Elementor is a great Page Builder for WordPress sites. It is really developer friendly and that is why I have decided to give it a try and use it for a client of mine. In this tutorial, I will show you how to add a custom button field and a skin.

While I am refactoring the whole theme and I am using Elementor to replicate hard-coded elements, I am learning a lot. I will also see to write more on this topic so you can learn how to extend Elementor.

Let’s get started. Open the file where you will add the code. That can be in your plugin or theme (I would recommend to put it in a plugin).

Adding a new Button Field in Elementor

To add a new field, I will hook my own function to an action in Elementor. Elementor fields are placed in sections. You can see almost in all elements (widgets) there is a layout or content section, then a style section and maybe an advanced section.

This is the hook name:

'elementor/element/' . $this->get_name() . '/' . $section_id . '/after_section_start'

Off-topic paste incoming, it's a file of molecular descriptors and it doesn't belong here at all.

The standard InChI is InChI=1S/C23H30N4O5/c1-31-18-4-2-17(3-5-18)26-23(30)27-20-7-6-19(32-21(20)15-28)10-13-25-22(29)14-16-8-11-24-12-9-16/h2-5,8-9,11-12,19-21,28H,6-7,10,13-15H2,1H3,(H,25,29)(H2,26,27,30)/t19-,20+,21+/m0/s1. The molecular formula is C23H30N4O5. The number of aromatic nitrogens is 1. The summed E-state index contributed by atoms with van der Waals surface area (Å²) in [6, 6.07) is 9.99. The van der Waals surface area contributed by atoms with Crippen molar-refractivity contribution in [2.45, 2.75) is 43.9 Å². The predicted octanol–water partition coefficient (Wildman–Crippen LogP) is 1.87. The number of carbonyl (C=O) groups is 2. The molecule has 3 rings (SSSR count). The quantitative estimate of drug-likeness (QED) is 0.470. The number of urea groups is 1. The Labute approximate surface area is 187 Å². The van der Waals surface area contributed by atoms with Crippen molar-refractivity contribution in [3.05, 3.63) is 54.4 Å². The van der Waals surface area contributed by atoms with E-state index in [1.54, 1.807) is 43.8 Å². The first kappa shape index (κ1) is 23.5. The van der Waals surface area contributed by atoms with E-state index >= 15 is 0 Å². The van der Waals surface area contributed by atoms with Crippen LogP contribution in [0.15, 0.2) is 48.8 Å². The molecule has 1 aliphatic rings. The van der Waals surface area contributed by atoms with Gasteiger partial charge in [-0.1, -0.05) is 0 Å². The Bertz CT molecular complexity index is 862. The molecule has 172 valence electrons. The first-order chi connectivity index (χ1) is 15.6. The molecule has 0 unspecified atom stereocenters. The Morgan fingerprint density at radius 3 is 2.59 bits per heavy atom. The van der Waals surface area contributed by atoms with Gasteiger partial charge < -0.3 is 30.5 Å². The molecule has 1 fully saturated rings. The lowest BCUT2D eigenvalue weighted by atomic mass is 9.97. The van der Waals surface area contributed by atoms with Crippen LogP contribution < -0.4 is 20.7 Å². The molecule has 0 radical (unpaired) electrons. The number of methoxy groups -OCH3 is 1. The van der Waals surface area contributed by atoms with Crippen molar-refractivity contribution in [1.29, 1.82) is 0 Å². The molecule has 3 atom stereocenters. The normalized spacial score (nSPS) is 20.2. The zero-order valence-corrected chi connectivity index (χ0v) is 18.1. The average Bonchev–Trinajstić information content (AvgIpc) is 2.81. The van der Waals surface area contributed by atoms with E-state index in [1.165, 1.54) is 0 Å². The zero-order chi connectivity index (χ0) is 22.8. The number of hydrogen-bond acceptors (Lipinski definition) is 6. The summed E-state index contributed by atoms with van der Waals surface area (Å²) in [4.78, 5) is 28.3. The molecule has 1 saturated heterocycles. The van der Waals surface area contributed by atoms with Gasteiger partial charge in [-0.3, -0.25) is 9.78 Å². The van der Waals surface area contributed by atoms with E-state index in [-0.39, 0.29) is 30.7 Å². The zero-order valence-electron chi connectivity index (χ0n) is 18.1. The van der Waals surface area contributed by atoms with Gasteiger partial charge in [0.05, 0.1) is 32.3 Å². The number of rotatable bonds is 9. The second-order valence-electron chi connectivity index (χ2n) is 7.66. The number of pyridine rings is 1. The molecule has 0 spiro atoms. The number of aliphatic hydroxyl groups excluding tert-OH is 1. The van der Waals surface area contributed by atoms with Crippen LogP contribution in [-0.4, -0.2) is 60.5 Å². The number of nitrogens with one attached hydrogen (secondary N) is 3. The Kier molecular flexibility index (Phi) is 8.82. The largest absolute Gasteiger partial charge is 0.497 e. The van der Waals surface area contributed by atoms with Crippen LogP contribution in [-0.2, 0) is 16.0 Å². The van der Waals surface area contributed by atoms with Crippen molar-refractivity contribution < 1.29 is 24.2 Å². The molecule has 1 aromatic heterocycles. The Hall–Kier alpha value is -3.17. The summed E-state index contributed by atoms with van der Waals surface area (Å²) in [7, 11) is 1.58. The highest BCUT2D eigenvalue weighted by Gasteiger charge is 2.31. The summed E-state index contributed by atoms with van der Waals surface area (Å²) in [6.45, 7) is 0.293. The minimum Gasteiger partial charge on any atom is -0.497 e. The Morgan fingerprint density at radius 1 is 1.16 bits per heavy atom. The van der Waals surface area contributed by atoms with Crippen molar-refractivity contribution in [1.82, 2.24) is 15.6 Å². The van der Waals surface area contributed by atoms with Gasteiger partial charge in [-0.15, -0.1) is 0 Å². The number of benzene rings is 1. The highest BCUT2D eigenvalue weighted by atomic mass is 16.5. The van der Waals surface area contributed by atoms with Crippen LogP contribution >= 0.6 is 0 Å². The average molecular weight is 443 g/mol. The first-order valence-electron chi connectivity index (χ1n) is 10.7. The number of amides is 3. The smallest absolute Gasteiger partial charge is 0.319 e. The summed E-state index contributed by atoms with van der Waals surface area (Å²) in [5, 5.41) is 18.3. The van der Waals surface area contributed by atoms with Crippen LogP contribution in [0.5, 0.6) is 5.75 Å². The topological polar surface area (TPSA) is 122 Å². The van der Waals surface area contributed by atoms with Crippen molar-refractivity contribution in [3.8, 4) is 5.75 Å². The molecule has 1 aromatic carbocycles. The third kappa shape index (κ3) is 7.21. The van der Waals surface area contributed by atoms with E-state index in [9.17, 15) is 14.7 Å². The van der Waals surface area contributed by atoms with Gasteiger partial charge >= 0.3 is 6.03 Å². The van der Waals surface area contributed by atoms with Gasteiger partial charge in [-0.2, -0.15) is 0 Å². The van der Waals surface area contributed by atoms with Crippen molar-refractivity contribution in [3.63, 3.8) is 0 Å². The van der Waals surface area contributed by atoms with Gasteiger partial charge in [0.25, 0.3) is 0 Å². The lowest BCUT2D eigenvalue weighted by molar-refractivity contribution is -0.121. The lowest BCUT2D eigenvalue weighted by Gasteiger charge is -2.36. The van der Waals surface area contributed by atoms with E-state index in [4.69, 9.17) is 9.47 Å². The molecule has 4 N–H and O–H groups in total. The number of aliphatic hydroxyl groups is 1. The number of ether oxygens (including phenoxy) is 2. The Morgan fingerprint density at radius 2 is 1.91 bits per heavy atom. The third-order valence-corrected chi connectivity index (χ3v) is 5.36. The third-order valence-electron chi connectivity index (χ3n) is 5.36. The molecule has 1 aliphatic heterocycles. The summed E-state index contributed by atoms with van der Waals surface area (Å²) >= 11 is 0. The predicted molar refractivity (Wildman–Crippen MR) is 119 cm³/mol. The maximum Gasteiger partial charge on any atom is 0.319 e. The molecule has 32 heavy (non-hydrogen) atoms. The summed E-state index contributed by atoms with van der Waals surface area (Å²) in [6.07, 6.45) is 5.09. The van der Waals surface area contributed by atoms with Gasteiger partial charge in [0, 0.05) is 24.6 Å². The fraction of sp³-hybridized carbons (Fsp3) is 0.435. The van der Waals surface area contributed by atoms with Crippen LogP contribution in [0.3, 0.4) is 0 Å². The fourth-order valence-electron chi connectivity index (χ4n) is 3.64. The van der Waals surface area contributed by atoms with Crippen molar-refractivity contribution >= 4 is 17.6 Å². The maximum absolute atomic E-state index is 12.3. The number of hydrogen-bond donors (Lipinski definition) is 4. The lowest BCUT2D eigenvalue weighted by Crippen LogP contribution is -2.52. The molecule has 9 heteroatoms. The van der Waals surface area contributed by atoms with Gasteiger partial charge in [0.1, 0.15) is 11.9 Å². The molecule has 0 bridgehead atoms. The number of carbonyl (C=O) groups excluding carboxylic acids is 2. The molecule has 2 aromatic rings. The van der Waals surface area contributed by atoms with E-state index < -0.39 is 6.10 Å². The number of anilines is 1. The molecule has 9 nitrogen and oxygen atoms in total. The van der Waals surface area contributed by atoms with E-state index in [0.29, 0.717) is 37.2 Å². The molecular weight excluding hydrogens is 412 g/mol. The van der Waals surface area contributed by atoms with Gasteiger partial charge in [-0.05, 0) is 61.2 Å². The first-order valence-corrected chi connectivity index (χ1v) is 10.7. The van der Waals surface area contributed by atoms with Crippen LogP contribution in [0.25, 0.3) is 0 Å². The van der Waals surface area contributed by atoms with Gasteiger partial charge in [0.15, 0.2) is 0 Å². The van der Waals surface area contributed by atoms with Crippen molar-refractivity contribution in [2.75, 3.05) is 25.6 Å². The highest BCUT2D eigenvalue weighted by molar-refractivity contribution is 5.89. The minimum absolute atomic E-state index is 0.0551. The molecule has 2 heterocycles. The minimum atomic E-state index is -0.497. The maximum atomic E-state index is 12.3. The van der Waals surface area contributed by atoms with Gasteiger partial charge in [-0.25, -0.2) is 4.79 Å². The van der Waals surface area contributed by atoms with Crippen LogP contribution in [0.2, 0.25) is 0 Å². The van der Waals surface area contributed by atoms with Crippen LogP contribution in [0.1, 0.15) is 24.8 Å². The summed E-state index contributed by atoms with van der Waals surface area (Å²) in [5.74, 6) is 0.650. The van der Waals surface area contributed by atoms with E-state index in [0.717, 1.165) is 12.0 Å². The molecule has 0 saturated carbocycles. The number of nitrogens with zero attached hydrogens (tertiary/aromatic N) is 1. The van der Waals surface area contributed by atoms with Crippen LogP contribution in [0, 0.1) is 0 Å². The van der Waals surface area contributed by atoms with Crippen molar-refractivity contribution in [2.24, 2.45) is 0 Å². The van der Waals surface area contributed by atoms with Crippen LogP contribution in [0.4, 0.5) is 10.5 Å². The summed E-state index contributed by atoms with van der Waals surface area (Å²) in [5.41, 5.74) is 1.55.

If we are to target our Button element and a Style section, we will need to hook our function here:

'elementor/element/button/section_style/after_section_start'

When hooking to that location, we are placing our field at the beginning. If you want to place your field at the end of the section, you can use the suffix before_section_end. Let’s now add this code:

The action hooks mentioned before, are passing the current object ($thisand arguments of that section. To add a new field, we will use the method add_control and pass the parameters to define our field.

When defining a field type, you will need to call that from the Elementor namespacephp.net. If you’re not familiar with namespaces, you can read about them on php.net. The values of our dropdown will be used as new classes.

Rendering the Field value

To manipulate the rendering of Elementor elements such as widgets, you can use two general hooks:

  • elementor/widget/before_render_content – Action hook before the rendering started